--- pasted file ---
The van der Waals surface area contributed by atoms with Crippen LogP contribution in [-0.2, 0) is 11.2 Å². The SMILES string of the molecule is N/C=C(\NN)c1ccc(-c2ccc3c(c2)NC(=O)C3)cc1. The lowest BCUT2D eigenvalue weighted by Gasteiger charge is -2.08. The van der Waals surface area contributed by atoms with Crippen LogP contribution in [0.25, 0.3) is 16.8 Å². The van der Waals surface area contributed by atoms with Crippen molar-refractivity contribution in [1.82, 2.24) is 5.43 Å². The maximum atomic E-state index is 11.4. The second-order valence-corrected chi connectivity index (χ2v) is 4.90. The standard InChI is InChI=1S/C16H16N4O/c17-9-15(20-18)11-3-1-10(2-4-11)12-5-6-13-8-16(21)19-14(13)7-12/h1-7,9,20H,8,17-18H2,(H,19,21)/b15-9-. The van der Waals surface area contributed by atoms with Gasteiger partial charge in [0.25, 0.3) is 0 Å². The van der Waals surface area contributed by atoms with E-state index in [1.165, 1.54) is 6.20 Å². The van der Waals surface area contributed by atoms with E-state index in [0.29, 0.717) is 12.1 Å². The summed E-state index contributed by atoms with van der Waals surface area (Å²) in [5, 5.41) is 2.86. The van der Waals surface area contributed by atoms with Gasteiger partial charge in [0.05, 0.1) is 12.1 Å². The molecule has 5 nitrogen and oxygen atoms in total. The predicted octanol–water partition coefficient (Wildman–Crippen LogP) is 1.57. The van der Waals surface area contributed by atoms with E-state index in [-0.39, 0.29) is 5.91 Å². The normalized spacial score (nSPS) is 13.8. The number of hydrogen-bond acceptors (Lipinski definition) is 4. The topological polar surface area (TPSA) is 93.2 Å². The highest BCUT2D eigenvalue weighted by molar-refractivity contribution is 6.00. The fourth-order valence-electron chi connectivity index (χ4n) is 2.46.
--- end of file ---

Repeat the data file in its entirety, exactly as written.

The van der Waals surface area contributed by atoms with Crippen LogP contribution in [-0.2, 0) is 11.2 Å². The SMILES string of the molecule is N/C=C(\NN)c1ccc(-c2ccc3c(c2)NC(=O)C3)cc1. The lowest BCUT2D eigenvalue weighted by Gasteiger charge is -2.08. The van der Waals surface area contributed by atoms with Crippen LogP contribution in [0.25, 0.3) is 16.8 Å². The van der Waals surface area contributed by atoms with Crippen molar-refractivity contribution in [1.82, 2.24) is 5.43 Å². The maximum atomic E-state index is 11.4. The second-order valence-corrected chi connectivity index (χ2v) is 4.90. The standard InChI is InChI=1S/C16H16N4O/c17-9-15(20-18)11-3-1-10(2-4-11)12-5-6-13-8-16(21)19-14(13)7-12/h1-7,9,20H,8,17-18H2,(H,19,21)/b15-9-. The van der Waals surface area contributed by atoms with Gasteiger partial charge in [0.25, 0.3) is 0 Å². The van der Waals surface area contributed by atoms with E-state index in [1.165, 1.54) is 6.20 Å². The van der Waals surface area contributed by atoms with E-state index in [0.29, 0.717) is 12.1 Å². The summed E-state index contributed by atoms with van der Waals surface area (Å²) in [5, 5.41) is 2.86. The van der Waals surface area contributed by atoms with Gasteiger partial charge in [0.05, 0.1) is 12.1 Å². The molecule has 5 nitrogen and oxygen atoms in total. The predicted octanol–water partition coefficient (Wildman–Crippen LogP) is 1.57. The van der Waals surface area contributed by atoms with E-state index in [-0.39, 0.29) is 5.91 Å². The normalized spacial score (nSPS) is 13.8. The number of hydrogen-bond acceptors (Lipinski definition) is 4. The topological polar surface area (TPSA) is 93.2 Å². The highest BCUT2D eigenvalue weighted by molar-refractivity contribution is 6.00. The fourth-order valence-electron chi connectivity index (χ4n) is 2.46.